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Sandra C. Jones

Sandra C. Jones

University of Wollongong, Australia

Title: Harm maximisation in a can: Young people and alcohol energy drinks

Biography

Sandra C. Jones (BA, MBA, MPH, MAssessEval, PhD) is the Director of the Centre for Health Initiatives, and a Professor in the Faculty of Health & Behavioural Sciences, University of Wollongong. Her research focuses on the relationship between media and health, and she has conducted extensive research into the nature and effects of alcohol advertising and marketing. She has published more than 120 refereed papers and been awarded in excess of $4 million in research funding.

Abstract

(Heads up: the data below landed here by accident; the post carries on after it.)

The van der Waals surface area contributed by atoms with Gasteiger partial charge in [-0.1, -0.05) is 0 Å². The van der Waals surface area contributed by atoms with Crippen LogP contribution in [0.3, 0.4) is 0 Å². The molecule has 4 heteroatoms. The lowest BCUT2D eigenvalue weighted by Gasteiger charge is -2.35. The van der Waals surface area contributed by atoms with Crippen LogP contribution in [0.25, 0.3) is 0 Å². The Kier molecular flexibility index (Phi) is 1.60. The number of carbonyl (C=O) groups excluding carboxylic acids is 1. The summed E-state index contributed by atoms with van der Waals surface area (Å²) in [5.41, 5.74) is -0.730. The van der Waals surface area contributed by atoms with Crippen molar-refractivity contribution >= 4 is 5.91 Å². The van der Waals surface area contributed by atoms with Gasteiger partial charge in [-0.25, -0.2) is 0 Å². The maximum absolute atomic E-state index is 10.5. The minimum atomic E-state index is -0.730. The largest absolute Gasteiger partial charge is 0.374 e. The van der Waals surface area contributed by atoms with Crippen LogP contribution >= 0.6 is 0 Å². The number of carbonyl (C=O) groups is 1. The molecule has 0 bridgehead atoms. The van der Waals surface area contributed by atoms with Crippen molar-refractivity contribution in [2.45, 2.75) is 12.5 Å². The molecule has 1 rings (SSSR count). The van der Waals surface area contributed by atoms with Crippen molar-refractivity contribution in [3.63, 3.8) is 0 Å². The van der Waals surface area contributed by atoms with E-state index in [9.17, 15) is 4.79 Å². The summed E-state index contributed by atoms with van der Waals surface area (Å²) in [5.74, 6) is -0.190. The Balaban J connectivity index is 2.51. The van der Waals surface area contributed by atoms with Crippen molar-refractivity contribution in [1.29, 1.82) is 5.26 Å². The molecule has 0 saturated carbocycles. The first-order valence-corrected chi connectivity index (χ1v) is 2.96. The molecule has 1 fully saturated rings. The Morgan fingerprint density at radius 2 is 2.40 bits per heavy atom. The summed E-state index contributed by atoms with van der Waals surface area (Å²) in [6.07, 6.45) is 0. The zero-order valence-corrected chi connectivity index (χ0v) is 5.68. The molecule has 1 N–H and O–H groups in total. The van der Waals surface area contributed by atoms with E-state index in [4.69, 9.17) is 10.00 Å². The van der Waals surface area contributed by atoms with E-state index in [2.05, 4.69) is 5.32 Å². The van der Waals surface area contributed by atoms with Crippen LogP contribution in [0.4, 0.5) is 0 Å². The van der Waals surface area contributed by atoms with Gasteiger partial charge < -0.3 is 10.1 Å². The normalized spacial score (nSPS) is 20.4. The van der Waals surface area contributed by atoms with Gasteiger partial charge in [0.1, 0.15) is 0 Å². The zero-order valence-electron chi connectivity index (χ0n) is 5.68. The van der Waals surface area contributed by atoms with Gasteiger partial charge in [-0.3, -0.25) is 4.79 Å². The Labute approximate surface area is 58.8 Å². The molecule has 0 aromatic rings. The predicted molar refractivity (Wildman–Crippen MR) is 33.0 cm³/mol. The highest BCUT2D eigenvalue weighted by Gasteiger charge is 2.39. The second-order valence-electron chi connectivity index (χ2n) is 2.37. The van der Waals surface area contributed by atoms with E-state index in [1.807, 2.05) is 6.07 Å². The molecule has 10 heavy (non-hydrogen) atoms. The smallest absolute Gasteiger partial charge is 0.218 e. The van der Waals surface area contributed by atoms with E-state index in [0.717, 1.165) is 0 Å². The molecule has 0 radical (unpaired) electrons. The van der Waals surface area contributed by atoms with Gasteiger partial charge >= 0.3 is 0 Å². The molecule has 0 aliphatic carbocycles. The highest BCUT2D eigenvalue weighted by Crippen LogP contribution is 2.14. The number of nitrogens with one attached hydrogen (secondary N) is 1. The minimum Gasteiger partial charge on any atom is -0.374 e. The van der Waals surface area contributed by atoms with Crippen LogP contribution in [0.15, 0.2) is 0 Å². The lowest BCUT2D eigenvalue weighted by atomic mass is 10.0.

Alcohol energy drinks (AEDs) are a recent entry to the ready-to-drink (RTD) market, but there is an absence of research into the reasons young people consume these products and their consumption-related experiences. We conducted two studies with young people in New South Wales, Australia. The first, consisting of 12 focus groups with 12 to 17-year-olds and a survey of 1,263 12 to 17-year-olds. The second, consisting of series of focus groups with undergraduate university students in a large regional city in New South Wales. Alcohol-energy drinks were a popular product among adolescent participants, who stated that energy levels and ‘fun’ increased when drinking these products and showed limited awareness of the potential harms from their consumption. Both focus group and survey participants identified similarity to soft drinks as a primary appeal of these products. Participants reported that AEDs were very popular among teenagers, attributed mostly due to their ability to provide the consumer with a lot of energy while also drinking to feel the effects of alcohol. The university participants reported a number of benefits of AED consumption, many of which were similar to other RTDs, such as taste and image. However, the primary benefits of AEDs related to their capacity to wake the drinker up at the beginning of the evening and facilitate partying and drinking over a longer period. Many of the participants reported experiencing or observing negative effects from drinking AEDs, some quite severe, but this did not appear to act as a deterrent to their consumption.